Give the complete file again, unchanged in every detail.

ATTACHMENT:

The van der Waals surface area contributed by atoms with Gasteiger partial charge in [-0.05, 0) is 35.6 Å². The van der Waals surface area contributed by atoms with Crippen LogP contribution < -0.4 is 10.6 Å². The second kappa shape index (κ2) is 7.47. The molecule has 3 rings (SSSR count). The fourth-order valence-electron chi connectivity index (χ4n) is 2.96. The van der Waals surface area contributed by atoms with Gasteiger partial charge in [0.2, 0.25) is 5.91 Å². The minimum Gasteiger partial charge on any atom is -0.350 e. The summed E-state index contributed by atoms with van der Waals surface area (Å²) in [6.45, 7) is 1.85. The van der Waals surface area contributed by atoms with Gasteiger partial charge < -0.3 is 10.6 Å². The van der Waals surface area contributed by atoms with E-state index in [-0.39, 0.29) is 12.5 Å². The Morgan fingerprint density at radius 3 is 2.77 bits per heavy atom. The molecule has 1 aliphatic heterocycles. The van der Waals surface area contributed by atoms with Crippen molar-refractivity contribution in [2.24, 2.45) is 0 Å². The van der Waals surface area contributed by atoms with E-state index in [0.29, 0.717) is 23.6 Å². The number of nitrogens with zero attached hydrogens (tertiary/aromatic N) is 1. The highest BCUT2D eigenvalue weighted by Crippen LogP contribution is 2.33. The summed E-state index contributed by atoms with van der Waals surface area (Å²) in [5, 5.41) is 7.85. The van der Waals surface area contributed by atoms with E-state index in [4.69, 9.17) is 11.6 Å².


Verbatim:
The van der Waals surface area contributed by atoms with Gasteiger partial charge in [-0.05, 0) is 35.6 Å². The van der Waals surface area contributed by atoms with Crippen LogP contribution < -0.4 is 10.6 Å². The second kappa shape index (κ2) is 7.47. The molecule has 3 rings (SSSR count). The fourth-order valence-electron chi connectivity index (χ4n) is 2.96. The van der Waals surface area contributed by atoms with Gasteiger partial charge in [0.2, 0.25) is 5.91 Å². The minimum Gasteiger partial charge on any atom is -0.350 e. The summed E-state index contributed by atoms with van der Waals surface area (Å²) in [6.45, 7) is 1.85. The van der Waals surface area contributed by atoms with Gasteiger partial charge < -0.3 is 10.6 Å². The van der Waals surface area contributed by atoms with E-state index in [-0.39, 0.29) is 12.5 Å². The Morgan fingerprint density at radius 3 is 2.77 bits per heavy atom. The molecule has 1 aliphatic heterocycles. The van der Waals surface area contributed by atoms with Crippen molar-refractivity contribution in [2.24, 2.45) is 0 Å². The van der Waals surface area contributed by atoms with E-state index in [0.29, 0.717) is 23.6 Å². The number of nitrogens with zero attached hydrogens (tertiary/aromatic N) is 1. The highest BCUT2D eigenvalue weighted by Crippen LogP contribution is 2.33. The summed E-state index contributed by atoms with van der Waals surface area (Å²) in [5, 5.41) is 7.85. The van der Waals surface area contributed by atoms with E-state index in [4.69, 9.17) is 11.6 Å².